Lessons From ExactTarget’s First Outbound Prospecting Team: Interview with Christy Weymouth

Devon-McDonald by

Building a Sales Team: Lessons from ExactTarget

While I was on maternity leave in Q1 of this year, Christy Weymouth, who started ExactTarget’s first outbound prospect operation in 2005, was kind enough to answer some of my questions about her experiences building a sales team (a wildly successful one at that), and the lessons she learned along the way. Oh, and she is also incredibly thoughtful and sent my daughter, Grace, an ExactTarget onesie and teddy bear. Love it.

For those of you who weren’t aware, ExactTarget went public in 2012, and OpenView’s Senior Managing Director and Founder, Scott Maxwell, sits on their Board of Directors (ExactTarget was an Insight investment and OpenView spun out of Insight Venture Partners in 2006).

For the companies in OpenView’s portfolio, and for the broader expansion-stage B2B technology community, Christy’s team can surely serve as a role model worth emulating.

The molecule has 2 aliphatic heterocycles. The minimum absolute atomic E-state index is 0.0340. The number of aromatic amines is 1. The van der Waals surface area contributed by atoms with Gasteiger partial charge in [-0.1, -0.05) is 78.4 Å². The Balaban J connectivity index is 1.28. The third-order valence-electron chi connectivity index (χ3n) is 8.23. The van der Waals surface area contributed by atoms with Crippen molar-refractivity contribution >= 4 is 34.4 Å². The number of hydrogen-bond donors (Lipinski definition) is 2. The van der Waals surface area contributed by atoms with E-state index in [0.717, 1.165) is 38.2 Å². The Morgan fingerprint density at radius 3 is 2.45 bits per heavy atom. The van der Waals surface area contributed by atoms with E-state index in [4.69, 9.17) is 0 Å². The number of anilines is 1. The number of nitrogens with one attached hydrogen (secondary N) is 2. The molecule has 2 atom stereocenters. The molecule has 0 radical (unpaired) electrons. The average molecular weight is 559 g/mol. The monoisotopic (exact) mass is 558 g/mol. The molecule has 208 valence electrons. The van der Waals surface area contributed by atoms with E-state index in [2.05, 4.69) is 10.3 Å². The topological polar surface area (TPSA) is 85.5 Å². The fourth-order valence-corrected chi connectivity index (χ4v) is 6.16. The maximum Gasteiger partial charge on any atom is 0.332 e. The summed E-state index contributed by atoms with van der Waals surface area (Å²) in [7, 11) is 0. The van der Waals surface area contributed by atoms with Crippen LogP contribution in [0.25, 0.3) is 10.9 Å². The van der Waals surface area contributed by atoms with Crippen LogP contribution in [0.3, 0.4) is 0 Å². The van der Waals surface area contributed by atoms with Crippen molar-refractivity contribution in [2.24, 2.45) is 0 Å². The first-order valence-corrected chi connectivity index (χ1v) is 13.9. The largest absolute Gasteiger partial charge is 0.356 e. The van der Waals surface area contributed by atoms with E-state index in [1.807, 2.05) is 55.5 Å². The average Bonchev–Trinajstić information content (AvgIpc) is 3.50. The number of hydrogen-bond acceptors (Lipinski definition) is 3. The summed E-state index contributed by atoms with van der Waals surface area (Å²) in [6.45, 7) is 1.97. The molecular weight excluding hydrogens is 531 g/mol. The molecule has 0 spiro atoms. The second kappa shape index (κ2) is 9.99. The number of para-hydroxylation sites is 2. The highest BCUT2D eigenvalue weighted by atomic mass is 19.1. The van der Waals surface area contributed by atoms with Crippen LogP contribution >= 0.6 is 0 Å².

DM: Why did ExactTarget originally decide to launch this team? Did it start under marketing or sales? Where is it today?

Christy Weymouth, ExactTarget

CW: We started the team in June 2005 under marketing. We reported under sales for a couple of years, and now we’re back under marketing and have been for the past four years.

There are advantages to reporting under either department. When you report under sales, you are closer to what your customer/sales wants from you. When you report under marketing, you are closer to the marketing calendar of events and brand awareness. This gives you an advantage in providing prospects with the latest thought leadership content, subsequently enabling you to be the most relevant and creative in discussions.

DM: How is the team broken down? (How many reps are on your team? How many closing sales reps does each rep on your team support? Is it territory-based? Segment-based?)

CW: We are currently a team of 20 and growing. On average, most lead gen reps support approximately 4-5 closing sales reps. We support them on a combination of territory and segments/target accounts.

DM: What are your primary responsibilities when it comes to the management of this team (i.e. percentage of time spent where, what does a week in the life look like, etc?)